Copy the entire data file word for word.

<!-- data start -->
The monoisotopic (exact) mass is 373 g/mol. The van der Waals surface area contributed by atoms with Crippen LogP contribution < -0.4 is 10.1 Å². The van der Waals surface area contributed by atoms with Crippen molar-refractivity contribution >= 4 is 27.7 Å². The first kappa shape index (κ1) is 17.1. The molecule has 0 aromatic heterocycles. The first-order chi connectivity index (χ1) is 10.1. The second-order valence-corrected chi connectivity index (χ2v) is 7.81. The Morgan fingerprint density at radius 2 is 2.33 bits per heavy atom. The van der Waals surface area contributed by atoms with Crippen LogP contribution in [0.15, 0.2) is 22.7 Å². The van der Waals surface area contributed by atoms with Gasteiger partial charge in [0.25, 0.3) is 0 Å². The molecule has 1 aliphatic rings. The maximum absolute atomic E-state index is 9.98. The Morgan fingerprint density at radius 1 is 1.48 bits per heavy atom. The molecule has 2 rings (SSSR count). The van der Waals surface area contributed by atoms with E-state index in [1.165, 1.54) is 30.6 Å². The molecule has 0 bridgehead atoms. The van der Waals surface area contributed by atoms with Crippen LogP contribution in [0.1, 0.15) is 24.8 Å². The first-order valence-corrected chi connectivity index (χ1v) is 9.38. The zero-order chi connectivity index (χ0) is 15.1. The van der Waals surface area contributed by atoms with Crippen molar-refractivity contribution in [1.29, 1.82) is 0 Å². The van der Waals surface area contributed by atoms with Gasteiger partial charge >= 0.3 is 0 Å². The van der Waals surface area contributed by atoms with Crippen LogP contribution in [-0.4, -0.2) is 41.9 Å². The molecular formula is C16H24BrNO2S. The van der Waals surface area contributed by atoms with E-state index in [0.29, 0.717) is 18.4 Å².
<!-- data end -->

The monoisotopic (exact) mass is 373 g/mol. The van der Waals surface area contributed by atoms with Crippen LogP contribution < -0.4 is 10.1 Å². The van der Waals surface area contributed by atoms with Crippen molar-refractivity contribution >= 4 is 27.7 Å². The first kappa shape index (κ1) is 17.1. The molecule has 0 aromatic heterocycles. The first-order chi connectivity index (χ1) is 10.1. The second-order valence-corrected chi connectivity index (χ2v) is 7.81. The Morgan fingerprint density at radius 2 is 2.33 bits per heavy atom. The van der Waals surface area contributed by atoms with Crippen LogP contribution in [0.15, 0.2) is 22.7 Å². The van der Waals surface area contributed by atoms with Gasteiger partial charge in [0.25, 0.3) is 0 Å². The molecule has 1 aliphatic rings. The maximum absolute atomic E-state index is 9.98. The Morgan fingerprint density at radius 1 is 1.48 bits per heavy atom. The molecule has 2 rings (SSSR count). The van der Waals surface area contributed by atoms with E-state index in [1.165, 1.54) is 30.6 Å². The molecule has 0 bridgehead atoms. The van der Waals surface area contributed by atoms with Crippen LogP contribution in [0.1, 0.15) is 24.8 Å². The first-order valence-corrected chi connectivity index (χ1v) is 9.38. The zero-order chi connectivity index (χ0) is 15.1. The van der Waals surface area contributed by atoms with Crippen molar-refractivity contribution in [1.29, 1.82) is 0 Å². The van der Waals surface area contributed by atoms with Gasteiger partial charge >= 0.3 is 0 Å². The van der Waals surface area contributed by atoms with Crippen LogP contribution in [-0.4, -0.2) is 41.9 Å². The molecular formula is C16H24BrNO2S. The van der Waals surface area contributed by atoms with E-state index in [0.29, 0.717) is 18.4 Å².